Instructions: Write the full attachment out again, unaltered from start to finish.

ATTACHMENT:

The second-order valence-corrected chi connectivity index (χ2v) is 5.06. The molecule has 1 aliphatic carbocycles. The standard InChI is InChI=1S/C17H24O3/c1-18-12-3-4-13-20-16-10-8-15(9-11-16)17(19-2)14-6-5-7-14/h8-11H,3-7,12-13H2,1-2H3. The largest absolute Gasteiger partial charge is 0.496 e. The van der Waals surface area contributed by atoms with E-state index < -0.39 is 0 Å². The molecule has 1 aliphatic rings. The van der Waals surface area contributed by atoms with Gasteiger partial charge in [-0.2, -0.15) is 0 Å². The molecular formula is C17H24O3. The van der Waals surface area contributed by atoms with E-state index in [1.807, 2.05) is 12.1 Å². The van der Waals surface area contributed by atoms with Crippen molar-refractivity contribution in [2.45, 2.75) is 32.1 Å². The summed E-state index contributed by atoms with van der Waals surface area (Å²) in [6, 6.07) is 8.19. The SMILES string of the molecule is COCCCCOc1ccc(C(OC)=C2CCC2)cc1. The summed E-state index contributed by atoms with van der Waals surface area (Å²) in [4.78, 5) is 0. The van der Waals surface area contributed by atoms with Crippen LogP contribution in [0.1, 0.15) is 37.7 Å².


The second-order valence-corrected chi connectivity index (χ2v) is 5.06. The molecule has 1 aliphatic carbocycles. The standard InChI is InChI=1S/C17H24O3/c1-18-12-3-4-13-20-16-10-8-15(9-11-16)17(19-2)14-6-5-7-14/h8-11H,3-7,12-13H2,1-2H3. The largest absolute Gasteiger partial charge is 0.496 e. The van der Waals surface area contributed by atoms with E-state index < -0.39 is 0 Å². The molecule has 1 aliphatic rings. The van der Waals surface area contributed by atoms with Gasteiger partial charge in [-0.2, -0.15) is 0 Å². The molecular formula is C17H24O3. The van der Waals surface area contributed by atoms with E-state index in [1.807, 2.05) is 12.1 Å². The van der Waals surface area contributed by atoms with Crippen molar-refractivity contribution in [2.45, 2.75) is 32.1 Å². The summed E-state index contributed by atoms with van der Waals surface area (Å²) in [6, 6.07) is 8.19. The SMILES string of the molecule is COCCCCOc1ccc(C(OC)=C2CCC2)cc1. The summed E-state index contributed by atoms with van der Waals surface area (Å²) in [4.78, 5) is 0. The van der Waals surface area contributed by atoms with Crippen LogP contribution in [0.1, 0.15) is 37.7 Å².